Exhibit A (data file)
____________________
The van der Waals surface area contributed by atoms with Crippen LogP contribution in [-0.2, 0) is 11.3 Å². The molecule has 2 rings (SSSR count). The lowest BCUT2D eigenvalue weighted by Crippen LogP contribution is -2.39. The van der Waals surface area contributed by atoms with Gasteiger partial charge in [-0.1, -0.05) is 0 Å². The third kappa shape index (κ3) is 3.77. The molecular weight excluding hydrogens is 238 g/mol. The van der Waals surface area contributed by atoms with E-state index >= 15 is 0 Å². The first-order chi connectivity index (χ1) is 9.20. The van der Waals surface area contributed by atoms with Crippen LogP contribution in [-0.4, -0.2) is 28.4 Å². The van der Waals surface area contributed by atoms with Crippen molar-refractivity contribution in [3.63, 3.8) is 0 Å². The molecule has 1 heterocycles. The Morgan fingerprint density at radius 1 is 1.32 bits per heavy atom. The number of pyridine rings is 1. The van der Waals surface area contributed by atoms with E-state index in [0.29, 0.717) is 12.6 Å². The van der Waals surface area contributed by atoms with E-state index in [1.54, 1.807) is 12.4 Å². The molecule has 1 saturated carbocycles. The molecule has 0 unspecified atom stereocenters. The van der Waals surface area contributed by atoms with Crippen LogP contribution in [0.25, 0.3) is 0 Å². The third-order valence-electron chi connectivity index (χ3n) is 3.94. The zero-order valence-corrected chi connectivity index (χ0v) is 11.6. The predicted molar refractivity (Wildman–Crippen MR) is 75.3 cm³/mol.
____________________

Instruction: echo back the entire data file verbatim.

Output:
The van der Waals surface area contributed by atoms with Crippen LogP contribution in [-0.2, 0) is 11.3 Å². The molecule has 2 rings (SSSR count). The lowest BCUT2D eigenvalue weighted by Crippen LogP contribution is -2.39. The van der Waals surface area contributed by atoms with Gasteiger partial charge in [-0.1, -0.05) is 0 Å². The third kappa shape index (κ3) is 3.77. The molecular weight excluding hydrogens is 238 g/mol. The van der Waals surface area contributed by atoms with E-state index >= 15 is 0 Å². The first-order chi connectivity index (χ1) is 9.20. The van der Waals surface area contributed by atoms with Crippen LogP contribution in [-0.4, -0.2) is 28.4 Å². The van der Waals surface area contributed by atoms with Crippen molar-refractivity contribution in [3.63, 3.8) is 0 Å². The molecule has 1 heterocycles. The Morgan fingerprint density at radius 1 is 1.32 bits per heavy atom. The number of pyridine rings is 1. The van der Waals surface area contributed by atoms with E-state index in [0.29, 0.717) is 12.6 Å². The van der Waals surface area contributed by atoms with E-state index in [1.54, 1.807) is 12.4 Å². The molecule has 1 saturated carbocycles. The molecule has 0 unspecified atom stereocenters. The van der Waals surface area contributed by atoms with Crippen LogP contribution in [0.25, 0.3) is 0 Å². The third-order valence-electron chi connectivity index (χ3n) is 3.94. The zero-order valence-corrected chi connectivity index (χ0v) is 11.6. The predicted molar refractivity (Wildman–Crippen MR) is 75.3 cm³/mol.